Note: This post contains details regarding sexual abuse.
In the late Cathy Cesnik’s English class at Archbishop Keough High School, my mother and her friend giggled uncontrollably at the cackling of the Three Witches, or the Wayward Sisters, in the recording of “MacBeth.” Sister Cathy (who at that time went by Sister Joanita) devised a punishment to fit the crime: each time the recording approached the cackling, she lowered the volume on the record player and required the girls to perform the cackling themselves. She was the kind of teacher who created with her students memories that last a lifetime.
Tragically, Cesnik’s life was cut short when she was murdered in 1969, as previously reported in HuffPost’s original story: “Buried in Baltimore: The Mysterious Murder of a Nun Who Knew Too Much.”
Just before Netflix released Ryan White’s stunning seven-part documentary series, “The Keepers,” which details allegations of abuse by priests (and police officers) and the unsolved murders of Cesnik and Joyce Malecki, the Archdiocese of Baltimore began a public relations campaign aimed to protect diocesan coffers, minimize the experiences of the many victims of abuse and the families of slain women, and deflect responsibility for the crimes.
When the late Father Joseph Maskell, then the guidance counselor at Archbishop Keough High School, called my mother, who was 15, to his office for counseling, he used guilt, shame, and hypnosis to abuse her. He told her French kissing was a mortal sin. He plied her for details of her dates with her boyfriend. And when he thought he had properly groomed her, he hypnotized her and assaulted her.
My mother told. My grandmother, strong and vocal, had been warned by another priest never to let Maskell see her daughter alone. When she learned Maskell had been taking my mother out of class for “counseling,” she called the high school and demanded that Maskell never summon my mother from class again.
When the late Father Joseph Maskell, then the guidance counselor at Archbishop Keough High School, called my mother, who was 15, to his office for counseling, he used guilt, shame, and hypnosis to abuse her.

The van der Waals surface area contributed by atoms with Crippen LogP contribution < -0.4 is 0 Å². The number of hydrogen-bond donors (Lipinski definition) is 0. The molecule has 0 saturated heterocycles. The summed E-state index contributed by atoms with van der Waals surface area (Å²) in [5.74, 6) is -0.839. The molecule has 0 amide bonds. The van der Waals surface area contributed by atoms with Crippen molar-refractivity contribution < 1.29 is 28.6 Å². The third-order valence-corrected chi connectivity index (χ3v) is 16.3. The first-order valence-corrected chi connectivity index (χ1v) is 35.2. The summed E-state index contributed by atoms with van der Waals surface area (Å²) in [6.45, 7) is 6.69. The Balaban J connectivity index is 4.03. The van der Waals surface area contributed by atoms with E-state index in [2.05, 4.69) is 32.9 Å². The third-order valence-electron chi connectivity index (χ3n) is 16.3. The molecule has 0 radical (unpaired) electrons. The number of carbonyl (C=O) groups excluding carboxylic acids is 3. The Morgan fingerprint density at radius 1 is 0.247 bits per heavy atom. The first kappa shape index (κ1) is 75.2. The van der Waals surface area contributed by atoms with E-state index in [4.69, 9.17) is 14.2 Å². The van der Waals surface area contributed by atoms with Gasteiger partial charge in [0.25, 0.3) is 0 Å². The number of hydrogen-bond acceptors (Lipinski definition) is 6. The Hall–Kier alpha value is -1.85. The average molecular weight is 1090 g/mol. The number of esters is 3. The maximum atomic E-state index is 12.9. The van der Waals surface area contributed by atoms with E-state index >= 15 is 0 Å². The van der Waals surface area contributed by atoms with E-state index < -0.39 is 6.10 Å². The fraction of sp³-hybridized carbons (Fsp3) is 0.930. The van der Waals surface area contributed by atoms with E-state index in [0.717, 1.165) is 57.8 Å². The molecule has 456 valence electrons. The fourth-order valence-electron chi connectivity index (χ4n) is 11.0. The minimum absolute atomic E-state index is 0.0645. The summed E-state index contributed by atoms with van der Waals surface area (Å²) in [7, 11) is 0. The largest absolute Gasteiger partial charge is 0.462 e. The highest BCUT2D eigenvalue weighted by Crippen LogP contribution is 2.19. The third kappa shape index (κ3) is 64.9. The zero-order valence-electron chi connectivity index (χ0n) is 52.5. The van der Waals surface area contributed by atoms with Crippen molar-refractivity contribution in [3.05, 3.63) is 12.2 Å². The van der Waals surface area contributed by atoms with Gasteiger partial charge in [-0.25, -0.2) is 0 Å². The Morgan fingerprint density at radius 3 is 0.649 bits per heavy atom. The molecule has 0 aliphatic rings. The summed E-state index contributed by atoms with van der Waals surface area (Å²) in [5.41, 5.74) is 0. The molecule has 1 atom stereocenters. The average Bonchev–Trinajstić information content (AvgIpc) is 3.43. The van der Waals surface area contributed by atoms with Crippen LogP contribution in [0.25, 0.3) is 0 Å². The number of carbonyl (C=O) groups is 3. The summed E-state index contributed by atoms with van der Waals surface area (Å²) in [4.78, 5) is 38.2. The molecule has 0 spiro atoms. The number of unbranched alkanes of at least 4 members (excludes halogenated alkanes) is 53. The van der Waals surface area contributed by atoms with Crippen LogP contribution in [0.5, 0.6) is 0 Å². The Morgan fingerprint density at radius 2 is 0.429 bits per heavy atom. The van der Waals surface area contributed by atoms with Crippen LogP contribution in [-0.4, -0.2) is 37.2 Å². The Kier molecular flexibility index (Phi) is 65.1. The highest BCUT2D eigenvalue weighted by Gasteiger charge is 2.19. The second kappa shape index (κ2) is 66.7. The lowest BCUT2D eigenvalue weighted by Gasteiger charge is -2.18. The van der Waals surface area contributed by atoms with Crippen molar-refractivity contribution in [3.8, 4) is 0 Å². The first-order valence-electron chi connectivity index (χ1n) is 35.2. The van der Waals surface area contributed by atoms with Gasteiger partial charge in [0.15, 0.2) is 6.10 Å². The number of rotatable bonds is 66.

Later, Maskell showed my mother a handgun and said my grandmother was “a very dangerous woman.”
Although the Archdiocese of Baltimore compensated some of Maskell’s victims with a small settlement for the abuse they endured, they will never make up for the harm their actions have caused generations of families, including mine.
As a girl, I never understood why I didn’t attend Catholic school like my cousins, nor Confraternity of Christian Doctrine (CCD) classes like my friends, why I didn’t have a special First Communion with a white dress like in the picture of my mom when she was a little girl, or why I couldn’t take communion. As an adult, I understand that my mother was protecting me from the harm that befell her.
I had also overheard her talking with friends, saying the Church was full of “Pharisees.” Not until I was older did I learn that Jesus condemned the Pharisees for their self-righteousness and hypocrisy. Never more than now has this comparison been clearer to me.
“The Archdiocese first became aware of an allegation of abuse by Maskell in 1992, more than 20 years after the abuse occurred,” according to “an important message” from Archbishop William E. Lori, issued before “The Keepers” premiere.
That is a lie. Not only did my grandmother tell in the 1960s, other abuse victims told. The abuses at Keough were not a secret from the Archdiocese. The Archdiocese simply did not care about the children. They took money from parents for education and for Sunday offerings, and they endangered their children.
Today, the Archdiocese of Baltimore continues its tradition of deceit, arrogance, and disregard for humanity with a disgusting public relations campaign to discredit survivors that includes a Twitter hashtag, #TheKeepersUntold (originally #TheKeepersTruth). The @archbalt feed is a monument to the cruelty and deception upon which the Church is built.
The abuses at Keough were not a secret from the Archdiocese. The Archdiocese simply did not care about the children.
The Archdiocese of Baltimore may deflect blame for the abuses, but it must accept the reality of its actions. Falling membership and vocational crisis should be reasons enough for internal reflection, but I have no faith that these “holy” men will lower their shields of self-righteousness to see the pain caused by their actions. The Archdiocese stole from our family the faith that sustained our ancestors and the traditions that connected us to them.
In their place, I pledge to carry on a new tradition, inspired by my grandmother. I will be “a very dangerous woman.” I will speak truth to power, and I will never let the church harm my family again.
Need help? Visit RAINN’s National Sexual Assault Online Hotline or the National Sexual Violence Resource Center’s website.